Frequently Asked Questions

business and finance


Q: WHY DID MY PROPERTY TAXES INCREASE?

There are several reasons why property taxes may increase year over year. An increase in property taxes within your particular taxing district may increase due to the following:

  • A decrease in the taxing district’s overall equalized assessed value can increase the tax rate.An increase in taxes levied by the local government & school district in accordance with the Property Tax Extension Limitation Law
  • An increase in the assessed value of your property.
  • A decrease in assessed value that is lower/smaller than the overall decrease in assessed value for the taxing body.
  • Public voting for bond issues such as new construction of schools, jails, etc.

Q: Property values have gone down. Why did my tax bill go up?

The percent change in your property tax bill is not a 1:1 relationship with the percent change in your property value.  Other factors also impact your tax bill:

  • Did your homeowner’s exemption amount change from the prior year?  
  • Are you receiving all the money saving exemptions to which you are entitled?  Exemptions may save you hundreds of dollars on your tax bill. To view descriptions of exemptions available in DuPage County go to “https://www.dupageco.org/Treasurer/1849/"
  • What was the change in your EAV as compared to other taxable properties in the community?
  • Reductions and increases in EAV of individual properties cause a shift in the tax burden to other properties.  If other property EAVs decreased by a larger percent than yours, your resulting EAV would represent a larger portion of the total EAV than it previously did.  Thus, you would be responsible for a larger portion of the taxes than you previously were.  With thousands of taxable properties making up the total EAV, it is impossible to predict your tax bill simply based on what happens with your individual property’s EAV. 

     

Consider this example:

Year 1

The school district needs taxes of $10,000 to provide services to your children.  Suppose there are only 2 taxable properties in the community, your home and a commercial bank.  The taxable value (EAV) of your home is $100,000 and the EAV of the bank property is $700,000.  

Your home represents 12.5% of the total EAV ($100,000/$800,000), so your share of the tax bill is 12.5% * $10,000 or $1,250.

Year 2 declining EAV

The school district is limited by the Consumer Price Index (CPI) to an increase in property taxes of 2.7%, or $270, for a total tax of $10,270.  At the same time, your EAV decreases by 15% to $85,000 and the bank EAV decreases by 30% to $490,000.

Your home now represents 14.8% of the total EAV ($85,000/$575,000), so your share of the tax bill is 14.8% * $10,270 or $1,520.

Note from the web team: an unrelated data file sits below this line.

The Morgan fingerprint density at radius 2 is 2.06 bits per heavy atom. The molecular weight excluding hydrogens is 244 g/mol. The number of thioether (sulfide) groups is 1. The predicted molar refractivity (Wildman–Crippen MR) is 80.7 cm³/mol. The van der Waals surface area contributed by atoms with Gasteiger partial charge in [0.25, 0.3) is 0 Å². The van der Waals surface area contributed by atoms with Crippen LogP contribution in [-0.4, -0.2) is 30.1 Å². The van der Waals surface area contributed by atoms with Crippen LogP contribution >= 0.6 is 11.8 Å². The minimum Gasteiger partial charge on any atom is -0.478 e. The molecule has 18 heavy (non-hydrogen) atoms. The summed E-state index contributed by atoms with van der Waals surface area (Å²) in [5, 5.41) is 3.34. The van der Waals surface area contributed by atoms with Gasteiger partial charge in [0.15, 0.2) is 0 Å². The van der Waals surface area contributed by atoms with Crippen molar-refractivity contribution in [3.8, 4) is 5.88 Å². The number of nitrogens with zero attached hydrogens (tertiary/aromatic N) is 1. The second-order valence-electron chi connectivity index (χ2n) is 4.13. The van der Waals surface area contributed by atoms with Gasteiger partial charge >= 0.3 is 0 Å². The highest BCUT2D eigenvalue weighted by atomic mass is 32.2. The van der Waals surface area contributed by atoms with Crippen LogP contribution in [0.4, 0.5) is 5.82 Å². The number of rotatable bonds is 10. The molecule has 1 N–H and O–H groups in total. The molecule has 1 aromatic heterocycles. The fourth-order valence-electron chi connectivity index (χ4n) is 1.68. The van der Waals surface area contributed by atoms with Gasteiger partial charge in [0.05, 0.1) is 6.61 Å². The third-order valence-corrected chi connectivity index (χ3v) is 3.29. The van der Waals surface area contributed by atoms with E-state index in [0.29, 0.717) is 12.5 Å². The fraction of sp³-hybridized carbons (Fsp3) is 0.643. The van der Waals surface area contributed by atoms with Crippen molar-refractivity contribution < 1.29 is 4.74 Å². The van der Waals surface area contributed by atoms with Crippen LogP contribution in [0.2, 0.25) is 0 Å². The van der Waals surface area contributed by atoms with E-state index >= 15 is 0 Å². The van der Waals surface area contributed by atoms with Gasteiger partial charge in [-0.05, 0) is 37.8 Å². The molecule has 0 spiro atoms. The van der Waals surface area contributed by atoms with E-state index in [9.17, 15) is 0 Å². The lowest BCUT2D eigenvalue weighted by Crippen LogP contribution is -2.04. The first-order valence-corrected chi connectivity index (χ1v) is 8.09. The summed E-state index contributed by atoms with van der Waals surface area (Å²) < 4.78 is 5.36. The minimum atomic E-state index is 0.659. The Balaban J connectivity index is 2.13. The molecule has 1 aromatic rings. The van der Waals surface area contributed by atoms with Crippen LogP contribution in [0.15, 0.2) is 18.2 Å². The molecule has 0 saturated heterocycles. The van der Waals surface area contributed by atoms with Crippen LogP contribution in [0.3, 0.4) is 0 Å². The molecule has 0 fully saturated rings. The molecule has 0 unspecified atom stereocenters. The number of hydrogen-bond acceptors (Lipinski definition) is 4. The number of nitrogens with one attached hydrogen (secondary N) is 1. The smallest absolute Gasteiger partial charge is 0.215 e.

Even though your EAV decreased, the bank’s EAV decreased more, so your property now represents a larger proportion of the total tax base, and thus, a larger proportion of the tax burden.

Year 2 increasing EAV

The school district is still limited by the Consumer Price Index (CPI) to an increase in property taxes of 2.7%, or $270, for a total tax of $10,270. However, had your EAV increased by 20% to $120,000 and the bank’s EAV by 30% to $910,000, you would not have seen a 20% increased in your taxes.

Your home now represents 11.7% of the total EAV ($120,000/$1,030,000), so your share of the tax bill would be 11.7% * $10,270 or $1,201.

Even though your EAV increased, the bank’s EAV increased more, so your property now represents smaller proportion of the total tax base, and thus, a smaller proportion of the tax burden.

 

Q: What is the Property Tax Extension Limitation Law?

The Property Tax Extension Limitation Law, commonly referred to as “TAX CAP” or “PTELL” limits the increase in property tax extensions to 5% or the Consumer Price Index (CPI), whichever is less, not counting new construction or bond interest obligations.

 

Q: What is a levy?

The amount of money a school district and/or local government (taxing district) certifies to be raised from property tax.

 

Q: What is an extension?

The process in which the County clerk calculates the tax rate needed to raise the revenue (Levy) allowable by law and certified by each taxing body in the county. The total extension is the product of the taxing body’s equalized assessed valuation (EAV) multiplied by its calculated tax rate and is equal to the property tax billings on the district’s behalf.

In most counties in Illinois, tax levy amounts are based on home values or EAV and the Consumer Price Index (CPI). The EAV is calculated by averaging the home value over the past three years and then dividing by three (3). EAV usually amounts to approximately 1/3 or 33% of the home’s value.

 

Q: How does the district/local government determine its levy?

The law allows the taxing districts to make a prediction to ask for (levy) more taxes than they expect to collect, because at the time of the levy, the new property EAV is unknown. In early April, taxing bodies receive notification of the actual amount they will receive (extension) from the County Clerk.

 

Q: Where does my property tax money go?

  •  Marquardt Elementary School District 15

  • Glenbard High School District 87

  • Village of Glendale Heights

  • Glenside Fire Protection District

  • Glenside Public Library District

  • College of DuPage

  • County of DuPage

  • Forest Preserve

  • DuPage Airpor


*If after reviewing the questions below, further questions exist, please feel free to contact:

Armand Gasbarro
Assistant Superintendent of Business and Finance, CSBO
agasbarro@d15.us
(630) 469-7615 ext. 1091